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Parents ‘particularly likely to have made cutbacks amid rising living costs’

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Parents are more likely than households without children to have reported cutting back on non-essentials and using credit more than usual because of rising living costs, according to the Office for National Statistics (picture posed by models/Katie Collins/PA) (PA Archive)
Parents are more likely than households without children to have reported cutting back on non-essentials and using credit more than usual because of rising living costs, according to the Office for National Statistics (picture posed by models/Katie Collins/PA) (PA Archive)

Parents are more likely than households without children to have reported cutting back on non-essentials and using credit more than usual because of rising living costs, according to the Office for National Statistics (ONS).

People across Britain who are parents were more likely than those without dependent children to report an increase in their cost-of-living between March 30 and June 19 2022, and more likely to have taken cost-saving actions as a result, according to the Opinions and Lifestyle Survey.

More than nine in 10 parents (94% of those with a youngest dependent child in the household aged under five years, and 93% with a youngest dependent child in the household aged five years or over) said their cost of living had increased.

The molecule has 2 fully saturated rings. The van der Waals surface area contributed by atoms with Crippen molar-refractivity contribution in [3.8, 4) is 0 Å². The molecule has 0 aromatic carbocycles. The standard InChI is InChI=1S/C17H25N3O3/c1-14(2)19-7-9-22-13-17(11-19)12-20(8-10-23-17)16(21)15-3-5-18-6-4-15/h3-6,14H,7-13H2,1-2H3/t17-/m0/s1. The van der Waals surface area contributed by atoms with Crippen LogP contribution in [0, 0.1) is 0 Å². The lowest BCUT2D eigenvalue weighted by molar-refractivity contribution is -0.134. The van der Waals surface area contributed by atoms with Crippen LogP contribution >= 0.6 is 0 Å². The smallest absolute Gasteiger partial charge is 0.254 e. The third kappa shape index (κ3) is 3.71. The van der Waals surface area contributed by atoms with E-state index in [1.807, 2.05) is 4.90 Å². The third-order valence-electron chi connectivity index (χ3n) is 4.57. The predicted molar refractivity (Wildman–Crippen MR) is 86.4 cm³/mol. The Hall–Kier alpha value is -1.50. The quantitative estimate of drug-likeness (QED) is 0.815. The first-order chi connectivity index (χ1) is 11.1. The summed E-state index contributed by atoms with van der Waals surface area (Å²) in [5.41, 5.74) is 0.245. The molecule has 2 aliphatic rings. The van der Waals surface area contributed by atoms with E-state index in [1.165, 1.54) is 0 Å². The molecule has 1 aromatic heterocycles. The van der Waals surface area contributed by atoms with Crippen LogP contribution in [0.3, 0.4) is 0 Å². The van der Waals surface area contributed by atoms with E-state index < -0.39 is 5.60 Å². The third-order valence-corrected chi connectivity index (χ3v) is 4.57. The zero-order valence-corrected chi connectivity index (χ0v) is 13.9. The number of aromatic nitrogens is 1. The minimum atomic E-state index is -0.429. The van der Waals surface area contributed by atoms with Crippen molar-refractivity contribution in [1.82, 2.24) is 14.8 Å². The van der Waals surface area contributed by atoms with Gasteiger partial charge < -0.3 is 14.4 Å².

This compared with 87% of people without dependent children in the household.

Around two-thirds (65%) of parents reported reducing spending on non-essentials, compared with 56% of those without children.

Some parents were also more likely to report concerns about money in the future.

Around half (51%) of parents with dependent children aged five or older said they did not think they would be able to save any money in the coming year because of the state of the economy, compared with 42% of those with no dependent children.

Parents were particularly likely to cite increased gas and electricity bills as being behind their rising living costs in March to June 2022, with 92% of parents with a child aged under five and 90% of parents with a child aged five years or over reporting this, compared with 83% of people without dependent children.

Parents were also more likely than those without children to say they were behind with their gas or electricity bills, with 6% of parents reporting this compared with 3% without children.

For single parents, spending on groceries equalled 12% of their average disposable income and for two-adult households with children, it equalled 10%.

For both single and two-adult households without children, spending on groceries was equal to 8% of income, the ONS said.

Over the course of the year, single parents paid £1,788.80 more on housing costs than single adults without children, the research found.

Two-adult households with children spent £1,523.60 more per year on housing and related costs than two-adult households without children.

Single-parent households spent a total of £356.80 a week on average in the financial year ending 2021, equivalent to 87% of their average disposable income – leaving £57.40 remaining per week.

Two-parent households spent £556.50 per week, equivalent to 67% of their average disposable income, leaving £284.60 per week.

Single adults without children spent £259.90, also equal to 67% of average disposable income, while two-adult households without children spent £468.40, or 61% of their income, the report found.

Sarah Coles, senior personal finance analyst, Hargreaves Lansdown said: “Parents are bearing the brunt of the cost-of-living crisis. They were already facing eye-watering costs before prices started spiking, and now they’re being forced to make more dramatic cuts.

“Even after all of this, they’re more likely to be piling up debt and missing bills.”